I attended a scheduled happy hour last night at Dos Hombres in the River Market. It was arranged by the Downtown Neighborhood Association, with whom my friend Matt is patiently affiliated. I don't know what I was expecting, but it wasn't what I saw. I got off work, came home, changed out of my work clothes into comfortable clothes, including shorts, and walked the half mile over to the River Market.
The first surprising thing I saw was a shocking abundance of parked cars, many of which were emptying out single passengers bound for Dos Hombres. I didn't even think about walking over. It's just what you do when you live downtown. I leave my car at home almost all the time. Apparently, I was relatively unique in thinking that a 70-degree day would be a popular day for downtown residents to walk over to the River Market. I was unpleasantly surprised when I heard people complaining about the parking.
My surprises didn't end there. I walked into the bar and was so stunned that I bumped into someone's chair. Everyone was not only well-dressed, but beautiful, and apparently successful. Almost everyone was white. I made my way to the back room, and came across two people I knew- Nick and Matt, and engaged in awkward conversation with some strangers.
I usually feel out of place when I go out. I actually like it. But even so, last night was singularly uncomfortable. A guy in a suit, clutching a margarita, stood on a chair to address the assembled crowd. I liked the irony of this very much. I stopped enjoying the situation though, when he started talking. He talked about the billions of dollars that are being invested in downtown, and how the new arena and entertainment district are currently being built in place of what was once an unfavorable area. I definitely agreed with this, but for different reasons than the elaboration he offered.
I always considered it a dead zone because it was filled with a bunch of vacant lots, surface parking lots, a smattering of derelict buildings, and a couple decent bars. The guy elaborated that what was there before the wrecking ball dropped was a couple of strip clubs and seedy bars. I didn't really consider that much of a reason to demolish the amount of space they did, but judging by the nods of assent, chuckles, and outright cheers around me, I was likely alone with this opinion. He went on to talk about how the Downtown Council was working to make downtown a safer place, increasing the police presence, passing useless laws to outlaw pandhandling(an inadvertently outlawing street performance of any kind), and employing more second-chance people in yellow jackets to pick up garbage.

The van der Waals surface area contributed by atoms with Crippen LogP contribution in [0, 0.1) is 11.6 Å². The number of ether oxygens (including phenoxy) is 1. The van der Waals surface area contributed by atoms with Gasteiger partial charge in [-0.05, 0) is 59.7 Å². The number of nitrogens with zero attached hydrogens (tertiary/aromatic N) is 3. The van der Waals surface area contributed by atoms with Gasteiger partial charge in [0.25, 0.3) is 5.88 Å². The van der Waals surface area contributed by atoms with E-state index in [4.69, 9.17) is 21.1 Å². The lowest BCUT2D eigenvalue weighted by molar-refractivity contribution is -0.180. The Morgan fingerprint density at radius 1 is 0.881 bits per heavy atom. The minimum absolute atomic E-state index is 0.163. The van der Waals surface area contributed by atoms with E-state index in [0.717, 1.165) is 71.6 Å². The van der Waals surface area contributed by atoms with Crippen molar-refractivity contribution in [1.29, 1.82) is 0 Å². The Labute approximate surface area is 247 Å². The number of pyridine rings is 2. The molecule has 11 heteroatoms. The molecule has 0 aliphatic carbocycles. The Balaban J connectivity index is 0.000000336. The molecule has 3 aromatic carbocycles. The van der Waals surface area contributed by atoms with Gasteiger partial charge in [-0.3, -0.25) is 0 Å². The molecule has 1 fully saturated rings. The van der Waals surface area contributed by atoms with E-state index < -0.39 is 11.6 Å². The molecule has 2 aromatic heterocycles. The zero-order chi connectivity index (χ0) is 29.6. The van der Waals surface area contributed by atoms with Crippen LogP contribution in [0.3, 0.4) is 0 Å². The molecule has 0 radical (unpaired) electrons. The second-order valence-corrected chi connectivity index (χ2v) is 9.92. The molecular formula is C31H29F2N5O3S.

He didn't seem very interested in making downtown a great place to live, work, and play. He seemed much more interested in catering to the folks that want to increase the value of their property. Such goals are dangerous, in my opinion. Working to make a neighborhood exciting(with bars, restaurants, shops, residences, and places of business) is a much better goal, in my opinion, and it'll serve to increase property values anyway. I think working with the singular goal of increasing property values lends itself to encouraging short-term real estate speculators, the bane of long-term neighborhood values, that don't care a whit about downtown. They just want to buy low, get a 5-year ARM, make their money, and increase the lending risk for suckers like me that actually care about downtown, and want to see it become and stay a great neighborhood.
Anyway, the public speaking segment of the event kind of disgusted me. I have recently bought and moved into a downtown condo, so I suppose I'm one of the property owners after whom these people seem to be toading up, but the whole thing made me think that renters probably wouldn't even be welcome, since they're not directly financially invested in downtown. Just before my big purchase, I rented a great place over in Quality Hill for over three years, so I guess the, "renters are people too," rhetoric is still fresh in my mind.
What I heard the speakers saying all seemed to smack of blatant commercial elitism. I'd had enough, and it was a little crowded for my taste too. Nick and I left, and spent the rest of the evening enjoying downtown the way we like: around a table at Grinders, drinking good beer and talking about whatever often banal, seldom intellectual topics might materialize. I didn't see anyone else from Dos Hombres there.
You should seriously consider running for city council. With your no nonsense approach towards development I think you have alot to offer. A serious downside is you may end up coming close to strangling your counterparts.
1:57 PM, Apr 19, 2007
We would defeat him! We have more money! Mu-ha!
2:48 PM, Apr 20, 2007
if whatsherface with the nailsalon can get a council seat, I'm sure you can too. Especially if you ply the people with beer.
5:28 PM, Apr 20, 2007
Thanks for the votes of confidence/hostility, but I don't have much interest in joining the low-paying, mind-crushing boredom that is public service. I prefer making unix machines dance.
6:00 PM, Apr 20, 2007